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The Good News from the 2020 Election

John Herath

December 8, 2020

The election did not turn out as pollsters projected. The closer-than-expected margins in the presidential race and a nearly evenly split Congress was not expected prior to Nov. 3. The outcome changes the landscape, especially for ag issues.

Rural Votes Pushed Back Against the 2018 “Blue Wave”

Political pundits expected the “blue wave” from the 2018 midterm elections to continue, giving democrats control of the White House, House and Senate. Rural voters who turned out for Donald Trump reversed that wave in 2020, giving republicans gains in the House, likely maintaining a slight edge in the Senate and producing republican gains in state races, according to Karla Thieman of The Russell Group, a food and agriculture focused government affairs firm.

“The 2018 wave did not last this time, and the reason they weren’t able to get re-elected is in large part, at least based on the data I’ve seen, due to the number of rural voters who turned out for Donald Trump this time,” Thieman says.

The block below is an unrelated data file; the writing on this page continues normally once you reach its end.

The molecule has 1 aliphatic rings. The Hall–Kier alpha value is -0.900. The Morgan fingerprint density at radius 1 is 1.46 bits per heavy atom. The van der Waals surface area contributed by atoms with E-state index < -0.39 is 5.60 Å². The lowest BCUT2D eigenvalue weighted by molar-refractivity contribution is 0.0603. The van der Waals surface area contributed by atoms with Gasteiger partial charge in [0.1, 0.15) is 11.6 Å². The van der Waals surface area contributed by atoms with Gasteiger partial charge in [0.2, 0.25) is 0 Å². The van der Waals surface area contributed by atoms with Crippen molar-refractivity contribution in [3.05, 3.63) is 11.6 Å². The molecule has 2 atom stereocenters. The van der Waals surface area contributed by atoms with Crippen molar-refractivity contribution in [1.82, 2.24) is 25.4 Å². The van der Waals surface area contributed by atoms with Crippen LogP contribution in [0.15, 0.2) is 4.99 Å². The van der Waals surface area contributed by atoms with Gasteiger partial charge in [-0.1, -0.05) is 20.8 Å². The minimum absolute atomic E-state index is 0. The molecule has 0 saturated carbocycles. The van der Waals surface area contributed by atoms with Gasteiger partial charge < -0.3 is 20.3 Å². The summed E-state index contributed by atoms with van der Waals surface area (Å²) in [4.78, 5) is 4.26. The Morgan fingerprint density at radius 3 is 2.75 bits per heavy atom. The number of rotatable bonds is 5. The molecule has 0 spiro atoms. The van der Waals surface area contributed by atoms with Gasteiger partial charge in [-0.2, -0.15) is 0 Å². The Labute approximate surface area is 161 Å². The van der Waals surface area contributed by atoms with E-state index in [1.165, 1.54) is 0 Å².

Tax Fears Mitigated For Farmers

As a candidate, Joe Biden put forward a tax plan that would have removed exemptions for the estate tax and ended stepped up basis when assets are transferred at death. A republican-controlled or an evenly split Senate greatly reduces the likelihood those tax changes will be put forward.

“From a tax perspective I think that’s the best result we can have,” says Paul Neiffer, CPA and partner with CLA. “We have a very tight margin in the House and still a slightly republican Senate. I’m not too worried about farmers having a big increase in taxes, at least for the next couple of years.”

Biden Administration Will Push Forward on China

The Biden administration is already signaling it will press China to enforce the phase-one trade agreement and expand the deal to address issues such as protection of intellectual property. Delaware Agriculture Secretary Michael Scuse, who has worked closely with Biden on ag issues for decades, expects Biden to keep tariffs in place but work to reduce trade volatility.

“The President-elect understands 20% of agricultural income is directly related to trade,” he says.

Scuse expects the new administration to enforce the phase-one agreement so U.S. exports to China can exceed previous levels of around $25 billion and hit $35 billion to $40 billion.



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